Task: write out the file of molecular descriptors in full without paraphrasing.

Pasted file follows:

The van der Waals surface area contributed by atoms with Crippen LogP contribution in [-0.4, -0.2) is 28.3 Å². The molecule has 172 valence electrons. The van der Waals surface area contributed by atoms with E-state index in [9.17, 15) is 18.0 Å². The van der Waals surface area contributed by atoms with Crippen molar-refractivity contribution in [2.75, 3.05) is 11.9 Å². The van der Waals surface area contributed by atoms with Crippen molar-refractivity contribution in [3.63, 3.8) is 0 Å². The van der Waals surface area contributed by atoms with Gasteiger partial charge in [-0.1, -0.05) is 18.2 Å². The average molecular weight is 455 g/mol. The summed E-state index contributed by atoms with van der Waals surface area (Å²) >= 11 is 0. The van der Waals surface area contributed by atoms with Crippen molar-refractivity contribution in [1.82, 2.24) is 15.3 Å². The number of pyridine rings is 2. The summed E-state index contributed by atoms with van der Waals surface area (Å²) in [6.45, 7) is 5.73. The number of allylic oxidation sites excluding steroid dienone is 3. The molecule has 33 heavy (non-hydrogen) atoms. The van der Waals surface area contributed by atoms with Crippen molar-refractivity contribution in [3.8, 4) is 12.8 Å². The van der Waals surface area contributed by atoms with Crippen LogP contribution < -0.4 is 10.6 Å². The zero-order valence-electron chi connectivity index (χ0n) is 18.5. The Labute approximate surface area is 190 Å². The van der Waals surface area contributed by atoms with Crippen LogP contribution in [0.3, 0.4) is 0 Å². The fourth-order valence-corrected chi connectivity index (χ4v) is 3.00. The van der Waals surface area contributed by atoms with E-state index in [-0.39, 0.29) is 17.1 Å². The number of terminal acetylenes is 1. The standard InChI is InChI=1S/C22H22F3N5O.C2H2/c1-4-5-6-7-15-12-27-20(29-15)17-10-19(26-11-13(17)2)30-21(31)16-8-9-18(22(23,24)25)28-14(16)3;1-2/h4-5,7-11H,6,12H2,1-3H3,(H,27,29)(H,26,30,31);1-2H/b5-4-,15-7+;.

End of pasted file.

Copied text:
The van der Waals surface area contributed by atoms with Crippen LogP contribution in [-0.4, -0.2) is 28.3 Å². The molecule has 172 valence electrons. The van der Waals surface area contributed by atoms with E-state index in [9.17, 15) is 18.0 Å². The van der Waals surface area contributed by atoms with Crippen molar-refractivity contribution in [2.75, 3.05) is 11.9 Å². The van der Waals surface area contributed by atoms with Crippen molar-refractivity contribution in [3.63, 3.8) is 0 Å². The van der Waals surface area contributed by atoms with Gasteiger partial charge in [-0.1, -0.05) is 18.2 Å². The average molecular weight is 455 g/mol. The summed E-state index contributed by atoms with van der Waals surface area (Å²) >= 11 is 0. The van der Waals surface area contributed by atoms with Crippen molar-refractivity contribution in [1.82, 2.24) is 15.3 Å². The number of pyridine rings is 2. The summed E-state index contributed by atoms with van der Waals surface area (Å²) in [6.45, 7) is 5.73. The number of allylic oxidation sites excluding steroid dienone is 3. The molecule has 33 heavy (non-hydrogen) atoms. The van der Waals surface area contributed by atoms with Crippen molar-refractivity contribution in [3.8, 4) is 12.8 Å². The van der Waals surface area contributed by atoms with Crippen LogP contribution < -0.4 is 10.6 Å². The zero-order valence-electron chi connectivity index (χ0n) is 18.5. The Labute approximate surface area is 190 Å². The van der Waals surface area contributed by atoms with Crippen LogP contribution in [0.3, 0.4) is 0 Å². The fourth-order valence-corrected chi connectivity index (χ4v) is 3.00. The van der Waals surface area contributed by atoms with E-state index in [-0.39, 0.29) is 17.1 Å². The number of terminal acetylenes is 1. The standard InChI is InChI=1S/C22H22F3N5O.C2H2/c1-4-5-6-7-15-12-27-20(29-15)17-10-19(26-11-13(17)2)30-21(31)16-8-9-18(22(23,24)25)28-14(16)3;1-2/h4-5,7-11H,6,12H2,1-3H3,(H,27,29)(H,26,30,31);1-2H/b5-4-,15-7+;.